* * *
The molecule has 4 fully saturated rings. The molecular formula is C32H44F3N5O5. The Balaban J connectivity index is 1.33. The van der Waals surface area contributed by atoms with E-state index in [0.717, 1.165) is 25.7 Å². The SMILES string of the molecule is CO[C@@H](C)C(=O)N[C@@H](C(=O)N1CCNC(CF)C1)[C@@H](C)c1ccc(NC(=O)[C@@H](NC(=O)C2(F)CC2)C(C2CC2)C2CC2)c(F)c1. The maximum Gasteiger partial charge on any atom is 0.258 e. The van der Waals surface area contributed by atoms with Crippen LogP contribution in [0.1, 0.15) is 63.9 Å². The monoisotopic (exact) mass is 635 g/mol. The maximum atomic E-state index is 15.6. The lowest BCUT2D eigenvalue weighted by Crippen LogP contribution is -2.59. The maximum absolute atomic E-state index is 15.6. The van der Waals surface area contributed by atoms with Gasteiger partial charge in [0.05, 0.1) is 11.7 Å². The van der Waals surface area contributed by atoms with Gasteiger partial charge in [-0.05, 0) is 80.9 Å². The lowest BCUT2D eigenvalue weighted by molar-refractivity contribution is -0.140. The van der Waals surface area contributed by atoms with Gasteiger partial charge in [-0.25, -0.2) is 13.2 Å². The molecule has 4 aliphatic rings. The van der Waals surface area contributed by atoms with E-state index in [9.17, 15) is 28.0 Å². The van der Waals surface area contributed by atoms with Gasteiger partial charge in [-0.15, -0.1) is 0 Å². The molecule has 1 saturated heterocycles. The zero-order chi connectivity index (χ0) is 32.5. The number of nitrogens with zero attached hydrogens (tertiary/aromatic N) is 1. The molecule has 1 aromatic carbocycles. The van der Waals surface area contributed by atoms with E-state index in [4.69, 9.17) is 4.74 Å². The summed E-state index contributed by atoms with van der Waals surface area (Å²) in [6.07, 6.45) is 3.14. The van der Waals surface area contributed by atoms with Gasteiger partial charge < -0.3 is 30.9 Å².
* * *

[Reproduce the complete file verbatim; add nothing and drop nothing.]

The molecule has 4 fully saturated rings. The molecular formula is C32H44F3N5O5. The Balaban J connectivity index is 1.33. The van der Waals surface area contributed by atoms with E-state index in [0.717, 1.165) is 25.7 Å². The SMILES string of the molecule is CO[C@@H](C)C(=O)N[C@@H](C(=O)N1CCNC(CF)C1)[C@@H](C)c1ccc(NC(=O)[C@@H](NC(=O)C2(F)CC2)C(C2CC2)C2CC2)c(F)c1. The maximum Gasteiger partial charge on any atom is 0.258 e. The van der Waals surface area contributed by atoms with Crippen LogP contribution in [0.1, 0.15) is 63.9 Å². The monoisotopic (exact) mass is 635 g/mol. The maximum atomic E-state index is 15.6. The lowest BCUT2D eigenvalue weighted by Crippen LogP contribution is -2.59. The maximum absolute atomic E-state index is 15.6. The van der Waals surface area contributed by atoms with Gasteiger partial charge in [0.05, 0.1) is 11.7 Å². The van der Waals surface area contributed by atoms with Gasteiger partial charge in [-0.05, 0) is 80.9 Å². The lowest BCUT2D eigenvalue weighted by molar-refractivity contribution is -0.140. The van der Waals surface area contributed by atoms with Gasteiger partial charge in [-0.25, -0.2) is 13.2 Å². The molecule has 4 aliphatic rings. The van der Waals surface area contributed by atoms with E-state index in [9.17, 15) is 28.0 Å². The van der Waals surface area contributed by atoms with Gasteiger partial charge in [-0.15, -0.1) is 0 Å². The molecule has 1 saturated heterocycles. The zero-order chi connectivity index (χ0) is 32.5. The number of nitrogens with zero attached hydrogens (tertiary/aromatic N) is 1. The molecule has 1 aromatic carbocycles. The van der Waals surface area contributed by atoms with E-state index in [4.69, 9.17) is 4.74 Å². The summed E-state index contributed by atoms with van der Waals surface area (Å²) in [6.07, 6.45) is 3.14. The van der Waals surface area contributed by atoms with Gasteiger partial charge < -0.3 is 30.9 Å².